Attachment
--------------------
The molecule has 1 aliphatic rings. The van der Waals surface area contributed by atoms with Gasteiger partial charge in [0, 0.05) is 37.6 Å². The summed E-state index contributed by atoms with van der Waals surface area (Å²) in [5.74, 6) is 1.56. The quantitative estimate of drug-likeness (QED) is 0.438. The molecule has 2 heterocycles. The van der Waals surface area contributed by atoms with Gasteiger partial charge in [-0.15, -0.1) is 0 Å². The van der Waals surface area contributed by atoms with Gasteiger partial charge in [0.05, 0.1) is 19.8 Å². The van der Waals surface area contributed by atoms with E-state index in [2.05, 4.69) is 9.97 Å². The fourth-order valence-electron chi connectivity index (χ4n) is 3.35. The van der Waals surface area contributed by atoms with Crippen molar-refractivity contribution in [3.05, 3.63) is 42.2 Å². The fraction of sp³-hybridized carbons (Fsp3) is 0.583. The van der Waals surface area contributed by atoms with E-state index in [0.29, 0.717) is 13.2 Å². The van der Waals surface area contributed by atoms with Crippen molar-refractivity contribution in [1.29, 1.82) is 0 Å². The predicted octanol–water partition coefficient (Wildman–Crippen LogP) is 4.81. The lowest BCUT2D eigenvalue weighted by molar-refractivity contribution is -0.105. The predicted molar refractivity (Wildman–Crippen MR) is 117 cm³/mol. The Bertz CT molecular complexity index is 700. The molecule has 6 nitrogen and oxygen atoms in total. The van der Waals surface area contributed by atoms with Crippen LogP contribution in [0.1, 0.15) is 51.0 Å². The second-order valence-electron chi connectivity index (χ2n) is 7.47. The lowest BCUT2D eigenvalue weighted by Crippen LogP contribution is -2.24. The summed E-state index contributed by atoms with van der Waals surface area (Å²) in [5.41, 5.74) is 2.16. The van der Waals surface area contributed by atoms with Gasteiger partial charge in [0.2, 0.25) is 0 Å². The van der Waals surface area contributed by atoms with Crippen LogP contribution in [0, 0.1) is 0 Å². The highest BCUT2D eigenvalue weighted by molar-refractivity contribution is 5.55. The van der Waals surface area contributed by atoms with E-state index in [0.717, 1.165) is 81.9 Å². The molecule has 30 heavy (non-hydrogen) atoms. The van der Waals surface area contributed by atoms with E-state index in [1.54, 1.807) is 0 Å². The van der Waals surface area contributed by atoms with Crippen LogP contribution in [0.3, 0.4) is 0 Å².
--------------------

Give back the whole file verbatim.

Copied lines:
The molecule has 1 aliphatic rings. The van der Waals surface area contributed by atoms with Gasteiger partial charge in [0, 0.05) is 37.6 Å². The summed E-state index contributed by atoms with van der Waals surface area (Å²) in [5.74, 6) is 1.56. The quantitative estimate of drug-likeness (QED) is 0.438. The molecule has 2 heterocycles. The van der Waals surface area contributed by atoms with Gasteiger partial charge in [-0.15, -0.1) is 0 Å². The van der Waals surface area contributed by atoms with Gasteiger partial charge in [0.05, 0.1) is 19.8 Å². The van der Waals surface area contributed by atoms with E-state index in [2.05, 4.69) is 9.97 Å². The fourth-order valence-electron chi connectivity index (χ4n) is 3.35. The van der Waals surface area contributed by atoms with Crippen molar-refractivity contribution in [3.05, 3.63) is 42.2 Å². The fraction of sp³-hybridized carbons (Fsp3) is 0.583. The van der Waals surface area contributed by atoms with E-state index in [0.29, 0.717) is 13.2 Å². The van der Waals surface area contributed by atoms with Crippen molar-refractivity contribution in [1.29, 1.82) is 0 Å². The predicted octanol–water partition coefficient (Wildman–Crippen LogP) is 4.81. The lowest BCUT2D eigenvalue weighted by molar-refractivity contribution is -0.105. The predicted molar refractivity (Wildman–Crippen MR) is 117 cm³/mol. The Bertz CT molecular complexity index is 700. The molecule has 6 nitrogen and oxygen atoms in total. The van der Waals surface area contributed by atoms with Crippen LogP contribution in [0.1, 0.15) is 51.0 Å². The second-order valence-electron chi connectivity index (χ2n) is 7.47. The lowest BCUT2D eigenvalue weighted by Crippen LogP contribution is -2.24. The summed E-state index contributed by atoms with van der Waals surface area (Å²) in [5.41, 5.74) is 2.16. The van der Waals surface area contributed by atoms with Gasteiger partial charge in [0.2, 0.25) is 0 Å². The van der Waals surface area contributed by atoms with Crippen LogP contribution in [0, 0.1) is 0 Å². The highest BCUT2D eigenvalue weighted by molar-refractivity contribution is 5.55. The van der Waals surface area contributed by atoms with E-state index in [0.717, 1.165) is 81.9 Å². The molecule has 30 heavy (non-hydrogen) atoms. The van der Waals surface area contributed by atoms with E-state index in [1.54, 1.807) is 0 Å². The van der Waals surface area contributed by atoms with Crippen LogP contribution in [0.3, 0.4) is 0 Å².